Autothermal Oxidative Pyrolysis of Alternative Hydrocarbon Feedstocks

Thursday, November 11, 2010: 10:10 AM
251 A Room (Salt Palace Convention Center)
Christine M. Balonek, Joshua L. Colby and Lanny D. Schmidt, Department of Chemical Engineering and Materials Science, University of Minnesota, Minneapolis, MN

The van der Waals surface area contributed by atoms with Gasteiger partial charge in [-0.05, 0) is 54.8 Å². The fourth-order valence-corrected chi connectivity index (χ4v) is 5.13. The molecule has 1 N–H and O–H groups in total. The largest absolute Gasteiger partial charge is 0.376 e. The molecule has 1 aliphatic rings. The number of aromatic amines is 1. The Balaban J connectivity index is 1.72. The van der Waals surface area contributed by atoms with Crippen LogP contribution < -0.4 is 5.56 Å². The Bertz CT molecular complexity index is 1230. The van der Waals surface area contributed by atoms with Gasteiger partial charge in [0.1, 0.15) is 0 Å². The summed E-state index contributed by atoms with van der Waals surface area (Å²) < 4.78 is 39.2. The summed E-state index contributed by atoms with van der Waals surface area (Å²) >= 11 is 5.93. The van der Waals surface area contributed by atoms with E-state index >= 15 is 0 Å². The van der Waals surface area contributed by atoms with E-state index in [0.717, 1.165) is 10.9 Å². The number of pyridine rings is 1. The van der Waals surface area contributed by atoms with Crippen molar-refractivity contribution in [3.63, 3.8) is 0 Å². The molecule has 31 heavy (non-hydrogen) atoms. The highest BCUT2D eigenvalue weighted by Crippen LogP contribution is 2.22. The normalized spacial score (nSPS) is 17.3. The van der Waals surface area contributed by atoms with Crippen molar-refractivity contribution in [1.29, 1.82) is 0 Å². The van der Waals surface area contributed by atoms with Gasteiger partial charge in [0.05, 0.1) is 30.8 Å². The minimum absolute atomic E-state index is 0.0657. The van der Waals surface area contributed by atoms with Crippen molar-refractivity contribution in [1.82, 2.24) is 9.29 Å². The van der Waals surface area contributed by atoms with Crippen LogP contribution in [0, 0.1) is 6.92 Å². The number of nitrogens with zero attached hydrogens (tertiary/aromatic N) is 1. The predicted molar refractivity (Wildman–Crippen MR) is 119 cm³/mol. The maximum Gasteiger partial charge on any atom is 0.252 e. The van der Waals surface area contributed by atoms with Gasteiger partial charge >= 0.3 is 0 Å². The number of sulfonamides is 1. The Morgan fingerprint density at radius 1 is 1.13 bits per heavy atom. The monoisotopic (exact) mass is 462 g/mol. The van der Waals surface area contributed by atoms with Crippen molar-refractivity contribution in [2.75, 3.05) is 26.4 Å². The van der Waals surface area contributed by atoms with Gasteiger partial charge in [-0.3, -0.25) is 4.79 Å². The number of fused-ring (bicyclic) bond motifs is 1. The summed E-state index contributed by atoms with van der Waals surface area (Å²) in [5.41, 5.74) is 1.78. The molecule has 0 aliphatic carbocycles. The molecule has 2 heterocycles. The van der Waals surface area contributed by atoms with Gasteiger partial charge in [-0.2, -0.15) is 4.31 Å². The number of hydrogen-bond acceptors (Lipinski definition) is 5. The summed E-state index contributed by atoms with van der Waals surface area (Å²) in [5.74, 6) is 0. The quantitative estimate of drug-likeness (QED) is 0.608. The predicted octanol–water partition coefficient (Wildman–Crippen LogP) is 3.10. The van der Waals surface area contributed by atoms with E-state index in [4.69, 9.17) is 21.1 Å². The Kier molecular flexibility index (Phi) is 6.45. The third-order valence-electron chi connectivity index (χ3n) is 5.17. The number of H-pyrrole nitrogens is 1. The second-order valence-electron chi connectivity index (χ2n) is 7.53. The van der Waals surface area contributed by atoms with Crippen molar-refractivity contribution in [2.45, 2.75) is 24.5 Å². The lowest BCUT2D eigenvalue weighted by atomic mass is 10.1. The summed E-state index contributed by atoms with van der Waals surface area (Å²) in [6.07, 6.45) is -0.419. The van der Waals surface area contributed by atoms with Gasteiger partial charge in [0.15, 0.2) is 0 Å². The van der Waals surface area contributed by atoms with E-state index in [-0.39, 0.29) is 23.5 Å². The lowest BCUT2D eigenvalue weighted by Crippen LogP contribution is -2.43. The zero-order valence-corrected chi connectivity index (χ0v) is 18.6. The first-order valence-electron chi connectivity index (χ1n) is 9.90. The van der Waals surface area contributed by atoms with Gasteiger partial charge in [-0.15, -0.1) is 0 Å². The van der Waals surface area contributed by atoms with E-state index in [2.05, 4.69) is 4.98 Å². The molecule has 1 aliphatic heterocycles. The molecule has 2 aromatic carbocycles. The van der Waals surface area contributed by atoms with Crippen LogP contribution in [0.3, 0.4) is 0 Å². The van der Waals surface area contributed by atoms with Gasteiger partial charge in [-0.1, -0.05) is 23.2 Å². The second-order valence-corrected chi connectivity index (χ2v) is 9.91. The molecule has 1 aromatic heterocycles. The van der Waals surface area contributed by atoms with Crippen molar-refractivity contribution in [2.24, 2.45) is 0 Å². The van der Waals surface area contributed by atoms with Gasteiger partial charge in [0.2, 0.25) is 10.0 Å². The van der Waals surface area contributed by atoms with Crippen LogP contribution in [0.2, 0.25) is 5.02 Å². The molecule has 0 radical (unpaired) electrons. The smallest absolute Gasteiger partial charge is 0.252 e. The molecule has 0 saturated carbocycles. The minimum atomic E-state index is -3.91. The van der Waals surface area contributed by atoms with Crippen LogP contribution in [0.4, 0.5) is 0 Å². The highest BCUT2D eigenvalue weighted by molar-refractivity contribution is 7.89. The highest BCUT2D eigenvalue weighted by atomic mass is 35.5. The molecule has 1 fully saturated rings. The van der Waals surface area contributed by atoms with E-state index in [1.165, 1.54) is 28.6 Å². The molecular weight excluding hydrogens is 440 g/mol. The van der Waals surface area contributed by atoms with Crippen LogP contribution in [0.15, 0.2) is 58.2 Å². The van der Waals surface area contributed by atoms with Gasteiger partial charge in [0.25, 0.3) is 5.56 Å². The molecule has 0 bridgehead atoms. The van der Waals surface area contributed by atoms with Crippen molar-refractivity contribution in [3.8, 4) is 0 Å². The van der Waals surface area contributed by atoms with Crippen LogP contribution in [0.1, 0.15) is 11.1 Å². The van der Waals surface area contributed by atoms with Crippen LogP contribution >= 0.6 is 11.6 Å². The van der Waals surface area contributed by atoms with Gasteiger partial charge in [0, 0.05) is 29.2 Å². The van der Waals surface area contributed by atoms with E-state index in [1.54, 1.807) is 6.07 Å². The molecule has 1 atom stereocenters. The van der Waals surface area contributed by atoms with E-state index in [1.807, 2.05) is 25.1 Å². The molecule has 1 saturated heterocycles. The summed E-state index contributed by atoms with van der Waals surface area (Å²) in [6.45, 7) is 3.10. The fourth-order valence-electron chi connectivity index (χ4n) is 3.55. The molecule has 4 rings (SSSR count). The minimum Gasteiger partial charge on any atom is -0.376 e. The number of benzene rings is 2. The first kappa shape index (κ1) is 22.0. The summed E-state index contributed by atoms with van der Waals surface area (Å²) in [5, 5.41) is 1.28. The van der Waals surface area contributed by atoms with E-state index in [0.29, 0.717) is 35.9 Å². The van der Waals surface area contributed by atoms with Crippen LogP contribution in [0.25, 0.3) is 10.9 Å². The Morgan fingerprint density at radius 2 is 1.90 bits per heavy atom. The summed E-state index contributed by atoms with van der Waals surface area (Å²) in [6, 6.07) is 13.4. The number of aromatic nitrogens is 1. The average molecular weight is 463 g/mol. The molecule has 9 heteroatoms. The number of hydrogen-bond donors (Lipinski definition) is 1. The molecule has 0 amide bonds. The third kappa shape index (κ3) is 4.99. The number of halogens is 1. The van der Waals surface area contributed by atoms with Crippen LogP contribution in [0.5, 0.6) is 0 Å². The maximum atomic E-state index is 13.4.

Traditional pyrolysis units are heated externally, requiring large energy inputs, and produce gases, solid chars, and complex liquid mixtures. We have developed and demonstrated an oxidative pyrolysis reactor able to run autothermally with negligible solid char formation. The heat necessary for pyrolysis is generated internally, eliminating the heat transfer issues associated with external heating. This process can produce both synthesis gas and hydrocarbon products from alternative feedstock models of biomass and plastic wastes. Solid cellulose and polyethylene (PE) particles were fed individually with air to a Rh-Ce/γ-Al2O3 catalytic fixed-bed reactor. Catalyst temperature and product species were studied as a function of the inlet C/O ratio, the ratio of carbon moles in the solid feed to oxygen moles in the O2 feed. At all C/O ratios reported, the solid feed was completely converted with negligible coke formation at millisecond time scales. Cellulose and PE pyrolysis produced large amounts of synthesis gas at low C/O ratios (0.5 to 1.0). Cellulose pyrolysis produced up to 20 % carbon selectivity to C3+ hydrocarbons at C/O of 1.3 (autothermal operation was unsustainable at higher C/O ratios). At similar conditions, PE pyrolysis had 50 % selectivity to C3+, and selectivity continued to increase with increasing C/O ratio to 90 % at C/O = 3.4. This high initial yield of C3+ hydrocarbons from cellulose and PE pyrolysis demonstrates the potential for autothermal oxidative pyrolysis to utilize alternative hydrocarbon feedstocks in a fast, clean, and efficient way.

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